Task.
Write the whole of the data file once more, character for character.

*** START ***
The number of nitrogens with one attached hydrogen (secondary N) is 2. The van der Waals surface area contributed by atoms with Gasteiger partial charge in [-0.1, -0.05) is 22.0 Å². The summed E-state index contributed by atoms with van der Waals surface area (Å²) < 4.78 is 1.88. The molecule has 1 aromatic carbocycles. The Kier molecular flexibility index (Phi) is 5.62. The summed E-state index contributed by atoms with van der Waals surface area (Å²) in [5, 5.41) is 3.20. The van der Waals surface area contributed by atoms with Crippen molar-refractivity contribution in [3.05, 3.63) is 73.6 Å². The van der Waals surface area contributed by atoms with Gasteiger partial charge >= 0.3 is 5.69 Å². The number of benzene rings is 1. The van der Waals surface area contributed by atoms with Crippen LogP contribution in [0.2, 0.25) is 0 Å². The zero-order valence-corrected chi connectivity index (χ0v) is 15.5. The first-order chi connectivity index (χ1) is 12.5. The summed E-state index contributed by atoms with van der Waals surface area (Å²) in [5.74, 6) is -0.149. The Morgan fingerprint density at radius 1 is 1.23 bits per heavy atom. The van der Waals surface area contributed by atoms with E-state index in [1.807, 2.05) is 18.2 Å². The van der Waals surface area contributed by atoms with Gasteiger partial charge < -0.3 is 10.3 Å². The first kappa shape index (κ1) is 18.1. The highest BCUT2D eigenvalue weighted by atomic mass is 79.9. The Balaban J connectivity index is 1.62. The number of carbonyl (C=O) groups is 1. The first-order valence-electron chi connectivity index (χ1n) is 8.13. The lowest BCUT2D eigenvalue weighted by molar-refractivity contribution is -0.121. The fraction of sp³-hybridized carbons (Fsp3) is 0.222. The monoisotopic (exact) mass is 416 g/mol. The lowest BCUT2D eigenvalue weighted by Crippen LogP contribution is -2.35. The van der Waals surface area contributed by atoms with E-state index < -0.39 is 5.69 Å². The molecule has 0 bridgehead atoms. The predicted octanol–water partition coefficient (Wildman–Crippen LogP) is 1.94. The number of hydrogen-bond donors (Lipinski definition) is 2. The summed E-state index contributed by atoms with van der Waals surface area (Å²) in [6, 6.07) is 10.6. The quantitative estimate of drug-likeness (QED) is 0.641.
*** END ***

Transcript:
The number of nitrogens with one attached hydrogen (secondary N) is 2. The van der Waals surface area contributed by atoms with Gasteiger partial charge in [-0.1, -0.05) is 22.0 Å². The summed E-state index contributed by atoms with van der Waals surface area (Å²) < 4.78 is 1.88. The molecule has 1 aromatic carbocycles. The Kier molecular flexibility index (Phi) is 5.62. The summed E-state index contributed by atoms with van der Waals surface area (Å²) in [5, 5.41) is 3.20. The van der Waals surface area contributed by atoms with Crippen molar-refractivity contribution in [3.05, 3.63) is 73.6 Å². The van der Waals surface area contributed by atoms with Gasteiger partial charge >= 0.3 is 5.69 Å². The number of benzene rings is 1. The van der Waals surface area contributed by atoms with Crippen LogP contribution in [0.2, 0.25) is 0 Å². The zero-order valence-corrected chi connectivity index (χ0v) is 15.5. The first-order chi connectivity index (χ1) is 12.5. The summed E-state index contributed by atoms with van der Waals surface area (Å²) in [5.74, 6) is -0.149. The Morgan fingerprint density at radius 1 is 1.23 bits per heavy atom. The van der Waals surface area contributed by atoms with E-state index in [1.807, 2.05) is 18.2 Å². The van der Waals surface area contributed by atoms with Gasteiger partial charge < -0.3 is 10.3 Å². The first kappa shape index (κ1) is 18.1. The highest BCUT2D eigenvalue weighted by atomic mass is 79.9. The Balaban J connectivity index is 1.62. The number of carbonyl (C=O) groups is 1. The first-order valence-electron chi connectivity index (χ1n) is 8.13. The lowest BCUT2D eigenvalue weighted by molar-refractivity contribution is -0.121. The fraction of sp³-hybridized carbons (Fsp3) is 0.222. The monoisotopic (exact) mass is 416 g/mol. The lowest BCUT2D eigenvalue weighted by Crippen LogP contribution is -2.35. The van der Waals surface area contributed by atoms with E-state index < -0.39 is 5.69 Å². The molecule has 0 bridgehead atoms. The predicted octanol–water partition coefficient (Wildman–Crippen LogP) is 1.94. The number of hydrogen-bond donors (Lipinski definition) is 2. The summed E-state index contributed by atoms with van der Waals surface area (Å²) in [6, 6.07) is 10.6. The quantitative estimate of drug-likeness (QED) is 0.641.